UPLC-MS-based metabolomics analysis reveals metabolite compositional differences between Kenyan Commercial and NonCommercial black tea (Camellia sinensis L.) cultivars.

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Apostolides, Z.
Koech, R.
Kamunya, S
Mose, R.
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Camellia sinensis (L.) O. Kuntze (tea) is one of the most widely consumed beverages worldwide, serving as an essential commodity crop for several developing countries. A bulk of tea’s health-promoting properties are attributed to the antioxidant properties of Epigallocatechin Gallate (EGCg), its predominant polyphenol. As a result of these health benefits, tea production and consumption have expanded and promoted tea industries’ development globally. Tea cultivation is dependent on a good distribution of rainfall, and the current changes in climate pose a significant threat to its global supply chains. Through the efforts of the International Centre for Tropical Agriculture (CIAT), predictions of future climate changes in the tea growing regions of Kenya between now and 2050 have been generated. A study was conducted to develop models to identify essential tea growing regions that will remain ideal for tea farming and investigate the metabolomic differences between 243 droughts susceptible NonCommercial (NComm) and 60 Commercial (Comm) cultivars. Non-targeted, high-resolution UPLC-MS was used to attain a new profound understanding of the metabolomic multiplicity between the Comm and NComm groups and elucidate their association with tea liquor quality and drought tolerance. Several metabolites, namely argininosuccinate, caffeic acid, caffeine, catechin, citric acid, epicatechin, epigallocatechin gallate, gallic acid, gluconic acid, glucose, maltose, quercetin and theanine, were found to differentiate between the Comm and NComm cultivars. These detected metabolites were linked to improved tea quality and drought tolerance in the Comm cultivars.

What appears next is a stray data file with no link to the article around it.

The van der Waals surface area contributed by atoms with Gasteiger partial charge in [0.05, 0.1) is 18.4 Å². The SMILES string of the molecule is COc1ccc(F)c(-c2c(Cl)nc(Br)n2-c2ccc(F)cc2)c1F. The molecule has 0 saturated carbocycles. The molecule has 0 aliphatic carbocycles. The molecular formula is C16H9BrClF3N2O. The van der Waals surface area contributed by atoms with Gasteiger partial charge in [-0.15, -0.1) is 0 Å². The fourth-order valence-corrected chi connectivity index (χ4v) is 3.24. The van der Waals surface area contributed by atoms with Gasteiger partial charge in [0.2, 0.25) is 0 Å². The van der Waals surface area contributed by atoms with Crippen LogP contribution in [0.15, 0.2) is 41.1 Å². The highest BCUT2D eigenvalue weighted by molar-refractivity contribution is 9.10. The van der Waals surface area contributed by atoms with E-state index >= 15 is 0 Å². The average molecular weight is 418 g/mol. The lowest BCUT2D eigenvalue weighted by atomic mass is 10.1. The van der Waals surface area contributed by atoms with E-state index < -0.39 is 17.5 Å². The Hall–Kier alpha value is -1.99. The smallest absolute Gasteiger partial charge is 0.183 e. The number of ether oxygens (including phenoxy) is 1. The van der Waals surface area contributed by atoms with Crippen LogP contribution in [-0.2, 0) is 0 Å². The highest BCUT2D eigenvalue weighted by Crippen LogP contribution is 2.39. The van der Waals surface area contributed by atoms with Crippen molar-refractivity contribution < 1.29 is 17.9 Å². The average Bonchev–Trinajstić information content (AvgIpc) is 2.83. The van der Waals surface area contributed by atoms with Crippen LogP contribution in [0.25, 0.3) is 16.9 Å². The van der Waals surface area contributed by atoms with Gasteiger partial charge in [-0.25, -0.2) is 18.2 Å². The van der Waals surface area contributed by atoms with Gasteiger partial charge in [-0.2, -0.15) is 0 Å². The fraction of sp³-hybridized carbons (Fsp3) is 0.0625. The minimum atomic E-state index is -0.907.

Natural Resources for Human Health, 1 (1), p. 19-29